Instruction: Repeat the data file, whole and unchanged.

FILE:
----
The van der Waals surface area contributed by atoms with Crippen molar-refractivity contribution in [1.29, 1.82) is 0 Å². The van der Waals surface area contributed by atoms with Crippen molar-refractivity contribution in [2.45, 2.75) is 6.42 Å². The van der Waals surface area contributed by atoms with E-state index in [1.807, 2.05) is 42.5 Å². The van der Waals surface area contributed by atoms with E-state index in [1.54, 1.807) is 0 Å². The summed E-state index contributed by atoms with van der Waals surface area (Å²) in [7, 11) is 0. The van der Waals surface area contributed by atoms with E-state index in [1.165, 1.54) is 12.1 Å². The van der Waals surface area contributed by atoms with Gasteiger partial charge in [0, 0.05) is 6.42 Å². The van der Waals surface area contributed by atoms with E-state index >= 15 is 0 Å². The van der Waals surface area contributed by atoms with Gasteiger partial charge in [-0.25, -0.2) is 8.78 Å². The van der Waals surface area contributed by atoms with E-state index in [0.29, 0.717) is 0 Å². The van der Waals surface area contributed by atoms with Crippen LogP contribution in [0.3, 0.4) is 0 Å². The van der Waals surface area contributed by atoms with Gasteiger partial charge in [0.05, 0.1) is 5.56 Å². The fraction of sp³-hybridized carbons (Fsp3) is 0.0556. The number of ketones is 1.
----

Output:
The van der Waals surface area contributed by atoms with Crippen molar-refractivity contribution in [1.29, 1.82) is 0 Å². The van der Waals surface area contributed by atoms with Crippen molar-refractivity contribution in [2.45, 2.75) is 6.42 Å². The van der Waals surface area contributed by atoms with E-state index in [1.807, 2.05) is 42.5 Å². The van der Waals surface area contributed by atoms with E-state index in [1.54, 1.807) is 0 Å². The summed E-state index contributed by atoms with van der Waals surface area (Å²) in [7, 11) is 0. The van der Waals surface area contributed by atoms with E-state index in [1.165, 1.54) is 12.1 Å². The van der Waals surface area contributed by atoms with Gasteiger partial charge in [0, 0.05) is 6.42 Å². The van der Waals surface area contributed by atoms with E-state index >= 15 is 0 Å². The van der Waals surface area contributed by atoms with Gasteiger partial charge in [-0.25, -0.2) is 8.78 Å². The van der Waals surface area contributed by atoms with E-state index in [0.29, 0.717) is 0 Å². The van der Waals surface area contributed by atoms with Crippen LogP contribution in [0.3, 0.4) is 0 Å². The van der Waals surface area contributed by atoms with Gasteiger partial charge in [0.05, 0.1) is 5.56 Å². The fraction of sp³-hybridized carbons (Fsp3) is 0.0556. The number of ketones is 1.